New Gym Policy is Implemented

Students in Mr. Mckay’s class play hockey after their exercises.

In September, eager students arrived at their physical education class, excited to select the teacher and sport they wanted to be part of for the school year. Seniors and juniors were especially excited because they could finally pick their sport first in hopes of sharing class with some of their friends. Little did they know the gym policy changed and they were no longer going to be part of a sport of their choice. 

Assistant Principal of Physical Education Mr. Tsai decided that this year was the year to change the gym policy that Francis Lewis has used for many years prior. In years prior, students would be presented a handful of different sports and had a choice in which one they wanted to participate in for the rest of the year. Seniors and juniors would have first priority to choose their gym class, whereas freshmen would be the last to pick their class. 

“To be honest, I didn’t like the idea of the seniors and juniors picking their classes first and then freshmen were left with whatever class is left over,” said Mr. Tsai. “What are we really doing to freshmen? They’re new to the building, and they don’t get to pick? I didn’t think that was fair and I didn’t want to be part of it.”

In previous years, it took weeks for all the students to pick their physical education class and that is what encouraged Mr. Tsai to change the policy.  

“There is no difference whether you are in a strength training class or a sports class,” Mr. Tsai added. “We want to try to expose students to as many different physical education and different types of physical activities as possible.” 

This year, students will stay with their assigned teacher for the whole school year and will do “starter fitness,” including learning and doing ten exercises repeatedly for the entire first semester. Shape America is an organization that puts out national public school physical education standards. Mr. Tsai came to the realization that Francis Lewis has not been meeting these standards in the past and wanted to make improvements by implementing this new system. 

“We’re doing more peer feedback because one of the standards of physical education is not just playing sports,” Mr. Tsai said. “That’s not what physical education should be. One of the standards is about social interaction. Students should be able to give feedback to each other and assess each other.”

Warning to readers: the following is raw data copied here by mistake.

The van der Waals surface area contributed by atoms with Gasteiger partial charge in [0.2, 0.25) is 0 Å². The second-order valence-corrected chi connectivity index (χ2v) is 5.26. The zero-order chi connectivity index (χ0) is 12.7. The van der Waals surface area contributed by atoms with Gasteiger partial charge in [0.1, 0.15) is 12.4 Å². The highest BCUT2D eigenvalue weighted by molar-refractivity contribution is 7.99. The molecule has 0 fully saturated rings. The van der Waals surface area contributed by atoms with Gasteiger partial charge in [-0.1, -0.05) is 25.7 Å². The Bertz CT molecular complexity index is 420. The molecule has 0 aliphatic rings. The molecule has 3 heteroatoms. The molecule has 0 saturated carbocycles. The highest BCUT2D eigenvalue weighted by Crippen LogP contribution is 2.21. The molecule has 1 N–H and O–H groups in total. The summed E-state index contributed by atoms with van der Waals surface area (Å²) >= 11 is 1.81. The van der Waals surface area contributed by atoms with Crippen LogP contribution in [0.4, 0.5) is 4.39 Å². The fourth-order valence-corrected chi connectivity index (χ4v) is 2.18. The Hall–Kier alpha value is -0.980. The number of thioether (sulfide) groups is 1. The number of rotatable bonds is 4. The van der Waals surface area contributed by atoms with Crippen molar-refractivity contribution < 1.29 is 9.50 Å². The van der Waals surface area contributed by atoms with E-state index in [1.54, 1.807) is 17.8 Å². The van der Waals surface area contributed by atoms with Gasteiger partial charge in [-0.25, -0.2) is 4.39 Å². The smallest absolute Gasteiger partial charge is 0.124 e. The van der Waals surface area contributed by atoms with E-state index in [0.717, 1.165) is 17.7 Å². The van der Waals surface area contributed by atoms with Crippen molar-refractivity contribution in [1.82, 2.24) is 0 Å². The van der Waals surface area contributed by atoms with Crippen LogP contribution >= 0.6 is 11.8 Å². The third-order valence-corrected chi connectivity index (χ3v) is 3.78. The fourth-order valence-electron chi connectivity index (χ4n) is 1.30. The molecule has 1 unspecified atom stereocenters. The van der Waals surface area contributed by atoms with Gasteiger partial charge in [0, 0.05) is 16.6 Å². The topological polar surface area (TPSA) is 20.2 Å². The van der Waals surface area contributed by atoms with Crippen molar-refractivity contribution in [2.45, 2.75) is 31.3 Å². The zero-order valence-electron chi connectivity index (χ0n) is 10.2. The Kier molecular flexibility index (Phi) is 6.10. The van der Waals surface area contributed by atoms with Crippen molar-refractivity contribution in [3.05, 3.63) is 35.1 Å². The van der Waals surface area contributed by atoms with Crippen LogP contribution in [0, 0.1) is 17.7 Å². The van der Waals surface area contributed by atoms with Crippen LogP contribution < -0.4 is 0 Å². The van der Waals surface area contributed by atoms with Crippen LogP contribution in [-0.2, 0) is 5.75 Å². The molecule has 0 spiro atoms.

This new feedback aspect of physical education promotes social and emotional development, which is one of Mr. Tsai’s major goals. Students had mixed emotions and were confused in the beginning of the year since the system had not been elucidated. Many students, especially the upper class, think it is unfair that they don’t get to pick their physical education class anymore. 

“I would prefer to have one sport for the whole year rather than to repeat ten exercises for a semester and then pick a sport for the second semester,” junior Brandon Yam said.  “This repetition works against us. Our attention span wanes us, so I feel as though the department should have implemented the ten exercises in the curriculum of the sport. That way, we would have fun committing to one sport instead of ten exercises.”

Many students prefer the system that has been used in past years over the new system that was introduced in September of this year. 

“Since I am a senior, I was looking forward to having my first pick at which class I wanted to be a part of,” said senior Nicole Edmond. “However, that wasn’t the case this year. I don’t necessarily agree with this change because students should at least have the option of which sport or type of physical fitness they want to participate in.”

Mr. Tsai pointed out that many of the reasons why students often want to change their physical education class is to choose a “less active” class or a class where they have more friends in. The system is still new and many students have not gotten used to it yet, he said.

“My goal is to overall improve the social/emotional development of all our students,” Mr. Tsai added.  “As a former guidance counselor, social/emotional development is so important, especially this day in an age where we’re relying so much on technology for social interaction.  We are trying to promote that through physical education.”